Revolution by Jennifer Donnelly
Read: December 14, 2013-December 18, 3013
Release Date: January 1st 2013
“Life’s all about the revolution, isn’t it? The one inside, I mean. You can’t change history. You can’t change the world. All you can ever change is yourself.”
Modern day Brooklyn: Andi Alper’s saunters through traffic bound streets high on the idea of forgetting the last year of her life. Standing on the edge of a building, she contemplates losing herself in the wind to end it all, but with a rock star guitar in her hand, Andi can’t find it in her heart to smash such a beautiful instrument. Slipping closer and closer toward the edge, Andi struggles to hold onto anything that will keep her in this life; and at this stage, nothing is helping. Her father left their family in ruins, and her mother sits at an easel painting the face of her dead brother, Truman. All of them heartbroken by the loss as it continuously pulls them further and further from one another, enveloping Andi in a never ending guilt hold. On top of that, Andi is about to be expelled from one of Brooklyn Heights’ most prestigious private schools, leaving her father fuming with anger. In a last ditch attempt to fix the family he left behind, Lewis, Andi’s father talks her into spending winter break with him in Paris while her mother recuperates in a hospital.
Andi is reluctant to say the least. Fueled with so much hatred for her father, she fights him with everything she has until she gives up and accompanies him to Paris. Once there, the two stay with old family friends, Guillaume—G—and his wife Lili, who are more than pleased to open their home to them. Lewis won a Nobel Prize for cracking a genome he had pored over for so long, and G was in need of his help in cracking his own puzzle. A small, shriveled heart in a jar, dried up from years of decomposition, but believed to have belonged to Marie Antoinette’s son Louis-Charles, the ten year old boy that was left to die in a cell after his entire family had been wiped out in the French Revolution. Armed with little more than a hunch, G reels in his old friend to test the DNA of the heart with a strand of hair collected from Marie Antoinette’s hairbrush.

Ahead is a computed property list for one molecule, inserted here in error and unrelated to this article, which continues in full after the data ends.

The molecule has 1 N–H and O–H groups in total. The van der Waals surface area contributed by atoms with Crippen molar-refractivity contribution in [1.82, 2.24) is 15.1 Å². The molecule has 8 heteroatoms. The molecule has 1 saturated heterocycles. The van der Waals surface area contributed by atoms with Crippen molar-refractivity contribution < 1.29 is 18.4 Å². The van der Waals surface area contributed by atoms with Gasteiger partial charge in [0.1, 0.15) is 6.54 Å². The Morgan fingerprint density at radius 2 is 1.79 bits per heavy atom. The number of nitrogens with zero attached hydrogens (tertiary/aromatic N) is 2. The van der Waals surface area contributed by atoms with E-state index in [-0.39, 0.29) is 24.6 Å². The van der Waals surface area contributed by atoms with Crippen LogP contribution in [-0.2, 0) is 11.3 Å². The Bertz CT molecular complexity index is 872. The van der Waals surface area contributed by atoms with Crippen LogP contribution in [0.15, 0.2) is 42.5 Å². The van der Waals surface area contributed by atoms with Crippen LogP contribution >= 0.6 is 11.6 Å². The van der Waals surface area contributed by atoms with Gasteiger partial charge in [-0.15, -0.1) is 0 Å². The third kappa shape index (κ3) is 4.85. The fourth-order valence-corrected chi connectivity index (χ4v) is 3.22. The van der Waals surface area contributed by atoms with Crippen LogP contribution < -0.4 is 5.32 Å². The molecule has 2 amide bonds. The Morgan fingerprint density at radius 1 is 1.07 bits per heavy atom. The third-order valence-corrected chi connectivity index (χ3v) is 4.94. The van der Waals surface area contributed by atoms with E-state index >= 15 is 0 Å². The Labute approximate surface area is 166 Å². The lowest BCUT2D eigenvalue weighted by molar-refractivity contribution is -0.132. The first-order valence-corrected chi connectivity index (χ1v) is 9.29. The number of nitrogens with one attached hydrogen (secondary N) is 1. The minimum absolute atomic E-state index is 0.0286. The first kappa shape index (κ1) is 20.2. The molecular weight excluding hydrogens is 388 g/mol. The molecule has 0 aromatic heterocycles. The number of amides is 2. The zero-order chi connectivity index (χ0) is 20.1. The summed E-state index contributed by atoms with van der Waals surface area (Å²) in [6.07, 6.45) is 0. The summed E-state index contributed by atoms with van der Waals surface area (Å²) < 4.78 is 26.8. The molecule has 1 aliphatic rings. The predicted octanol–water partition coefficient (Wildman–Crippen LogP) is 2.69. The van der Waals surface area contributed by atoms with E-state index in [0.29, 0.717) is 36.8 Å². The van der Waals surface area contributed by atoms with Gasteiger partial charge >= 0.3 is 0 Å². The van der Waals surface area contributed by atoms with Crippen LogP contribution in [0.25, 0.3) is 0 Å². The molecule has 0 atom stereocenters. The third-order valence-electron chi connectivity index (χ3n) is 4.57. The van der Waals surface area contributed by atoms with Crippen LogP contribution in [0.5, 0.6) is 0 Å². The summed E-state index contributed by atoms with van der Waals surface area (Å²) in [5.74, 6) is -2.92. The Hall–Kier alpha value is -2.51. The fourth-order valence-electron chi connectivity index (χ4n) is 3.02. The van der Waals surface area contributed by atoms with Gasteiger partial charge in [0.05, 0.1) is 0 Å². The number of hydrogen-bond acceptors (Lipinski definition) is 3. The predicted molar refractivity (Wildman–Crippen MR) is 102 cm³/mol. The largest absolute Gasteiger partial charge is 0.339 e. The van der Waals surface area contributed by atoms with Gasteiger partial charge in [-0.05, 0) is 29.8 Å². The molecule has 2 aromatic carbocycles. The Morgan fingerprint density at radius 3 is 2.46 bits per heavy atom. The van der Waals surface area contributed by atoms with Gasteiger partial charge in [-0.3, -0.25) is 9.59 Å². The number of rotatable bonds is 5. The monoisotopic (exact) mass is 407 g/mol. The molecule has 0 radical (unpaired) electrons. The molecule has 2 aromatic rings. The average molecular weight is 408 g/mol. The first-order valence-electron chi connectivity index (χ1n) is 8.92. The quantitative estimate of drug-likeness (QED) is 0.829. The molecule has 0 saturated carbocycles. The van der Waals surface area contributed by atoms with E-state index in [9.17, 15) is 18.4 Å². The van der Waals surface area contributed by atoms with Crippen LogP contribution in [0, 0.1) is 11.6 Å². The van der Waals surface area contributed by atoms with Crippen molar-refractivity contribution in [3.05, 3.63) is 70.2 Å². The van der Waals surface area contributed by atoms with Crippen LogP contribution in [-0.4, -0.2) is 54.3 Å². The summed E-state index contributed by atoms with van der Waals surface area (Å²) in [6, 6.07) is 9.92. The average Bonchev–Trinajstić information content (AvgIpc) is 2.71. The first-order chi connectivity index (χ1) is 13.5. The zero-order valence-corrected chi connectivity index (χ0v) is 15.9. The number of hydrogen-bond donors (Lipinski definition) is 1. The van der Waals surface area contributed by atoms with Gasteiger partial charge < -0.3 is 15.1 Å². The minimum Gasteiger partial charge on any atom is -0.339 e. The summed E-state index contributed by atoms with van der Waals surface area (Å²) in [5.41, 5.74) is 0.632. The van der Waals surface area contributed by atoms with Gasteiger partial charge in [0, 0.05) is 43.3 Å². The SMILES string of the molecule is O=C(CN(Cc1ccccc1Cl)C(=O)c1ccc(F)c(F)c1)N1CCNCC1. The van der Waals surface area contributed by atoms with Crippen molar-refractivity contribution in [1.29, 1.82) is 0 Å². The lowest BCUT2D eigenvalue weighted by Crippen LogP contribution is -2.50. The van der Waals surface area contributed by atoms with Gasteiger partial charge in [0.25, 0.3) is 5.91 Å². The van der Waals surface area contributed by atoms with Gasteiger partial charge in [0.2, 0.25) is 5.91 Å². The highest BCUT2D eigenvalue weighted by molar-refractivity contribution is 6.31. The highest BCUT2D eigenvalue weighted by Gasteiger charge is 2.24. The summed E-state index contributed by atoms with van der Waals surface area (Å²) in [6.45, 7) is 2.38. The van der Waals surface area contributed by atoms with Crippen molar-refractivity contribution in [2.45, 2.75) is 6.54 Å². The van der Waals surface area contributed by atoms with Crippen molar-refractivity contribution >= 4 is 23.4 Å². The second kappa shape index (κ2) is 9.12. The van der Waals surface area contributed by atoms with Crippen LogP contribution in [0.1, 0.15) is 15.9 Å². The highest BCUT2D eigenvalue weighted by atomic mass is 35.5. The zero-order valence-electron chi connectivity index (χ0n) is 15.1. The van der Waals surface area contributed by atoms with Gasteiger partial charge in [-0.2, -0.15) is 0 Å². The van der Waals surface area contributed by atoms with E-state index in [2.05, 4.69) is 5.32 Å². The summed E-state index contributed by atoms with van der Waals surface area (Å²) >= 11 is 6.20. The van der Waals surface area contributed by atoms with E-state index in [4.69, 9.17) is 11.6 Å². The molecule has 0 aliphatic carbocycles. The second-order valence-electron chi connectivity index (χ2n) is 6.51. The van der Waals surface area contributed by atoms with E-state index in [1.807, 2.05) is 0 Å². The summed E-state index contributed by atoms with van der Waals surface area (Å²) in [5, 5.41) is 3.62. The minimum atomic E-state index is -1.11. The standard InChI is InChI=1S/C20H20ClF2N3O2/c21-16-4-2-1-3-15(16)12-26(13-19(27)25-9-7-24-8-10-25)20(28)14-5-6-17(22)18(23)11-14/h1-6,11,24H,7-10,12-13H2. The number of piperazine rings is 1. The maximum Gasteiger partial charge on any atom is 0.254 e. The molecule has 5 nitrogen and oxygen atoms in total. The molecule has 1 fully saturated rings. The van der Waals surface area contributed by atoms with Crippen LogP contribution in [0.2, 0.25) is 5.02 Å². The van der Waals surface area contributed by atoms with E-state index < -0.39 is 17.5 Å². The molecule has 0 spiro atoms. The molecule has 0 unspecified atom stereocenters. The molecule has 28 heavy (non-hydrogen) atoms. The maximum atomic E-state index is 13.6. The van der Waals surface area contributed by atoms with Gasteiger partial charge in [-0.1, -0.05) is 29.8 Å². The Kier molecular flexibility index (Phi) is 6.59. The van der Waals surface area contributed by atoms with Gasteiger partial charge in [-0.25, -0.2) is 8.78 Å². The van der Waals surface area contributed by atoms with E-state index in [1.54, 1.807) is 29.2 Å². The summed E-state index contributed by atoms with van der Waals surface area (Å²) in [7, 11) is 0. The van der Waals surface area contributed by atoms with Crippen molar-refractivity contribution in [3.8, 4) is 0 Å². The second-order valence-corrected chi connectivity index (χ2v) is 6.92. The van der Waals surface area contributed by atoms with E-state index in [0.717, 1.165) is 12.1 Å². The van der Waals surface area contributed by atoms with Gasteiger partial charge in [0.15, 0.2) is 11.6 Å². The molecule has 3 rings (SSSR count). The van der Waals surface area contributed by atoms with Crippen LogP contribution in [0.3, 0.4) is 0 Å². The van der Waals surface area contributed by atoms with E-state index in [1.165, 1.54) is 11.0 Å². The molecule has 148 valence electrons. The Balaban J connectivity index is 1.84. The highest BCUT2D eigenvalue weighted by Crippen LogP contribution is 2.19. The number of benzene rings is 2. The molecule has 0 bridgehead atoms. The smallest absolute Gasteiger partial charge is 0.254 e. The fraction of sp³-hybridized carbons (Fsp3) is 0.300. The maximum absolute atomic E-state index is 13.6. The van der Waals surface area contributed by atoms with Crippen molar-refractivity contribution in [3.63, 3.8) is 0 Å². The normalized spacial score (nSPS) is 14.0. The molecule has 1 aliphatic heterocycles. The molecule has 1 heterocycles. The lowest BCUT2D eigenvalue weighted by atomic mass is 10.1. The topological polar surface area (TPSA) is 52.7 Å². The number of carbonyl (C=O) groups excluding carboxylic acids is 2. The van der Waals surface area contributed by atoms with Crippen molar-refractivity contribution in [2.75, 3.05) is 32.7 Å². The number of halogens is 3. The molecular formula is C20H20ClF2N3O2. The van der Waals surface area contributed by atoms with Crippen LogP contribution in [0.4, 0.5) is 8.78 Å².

Andi hardly believes in G’s theory of how the heart came to be discovered and is even more skeptical that it could belong to the lost, little royal. After all, she has a senior thesis to write and the quicker she finishes, the faster she can return home to take her mother out of the hospital. But, when a small book comes bounding out of a hundred year old guitar case, Andi’s entire mission on the trip shifts as she loses herself in a centuries old diary.
Paris 1795: Alexandrine Paradis dreamed of performing on the stages of Paris reciting sonnets and plays, not in the dirty courtyard of town giving out plays for the poor for free. It was her family’s livelihood, but she wanted more. An encounter with a laughing child would forever seal her fate, as it was no ordinary child, but the Dauphin, Louis-Charles along with the royal family. Whisked away to be Louis- Charles playmate- to make him laugh and keep him joyous, Alexandrine recounts the revolution through her own eyes. Risking everything she has in order to save an innocent boy who did nothing but simply exist.
As Andi becomes more obsessed with the diary, she can hardly contain herself as she learns more of Alexandrine’s story. She sees a lot of herself in Alex and relates to the way that she loves Louis-Charles, the way that Andi loved her brother Truman. However, one night, Andi delves too far into the past, losing herself amidst the catacombs of Paris where the past suddenly becomes very real.
The way that Donnelly weaves history, past and present is astonishing. I was swept up in the world of the French Revolution and the picture that she painted of the royal family. I became enveloped by this overwhelming curiosity to find out what happened to Alexandrine and if that little heart belonged to Louis-Charles. The story is a roller coaster of information and history that leaves you a little lightheaded but still eager for more. I know some people complained about the various aspects of the story, but I had no issue with it. Every question I had was answered and in keeping with literature—the book is a work of fiction and therefore liberties taken with different scenarios is completely acceptable.
After all, it’s easy to get lost if you don’t know how to find your way back.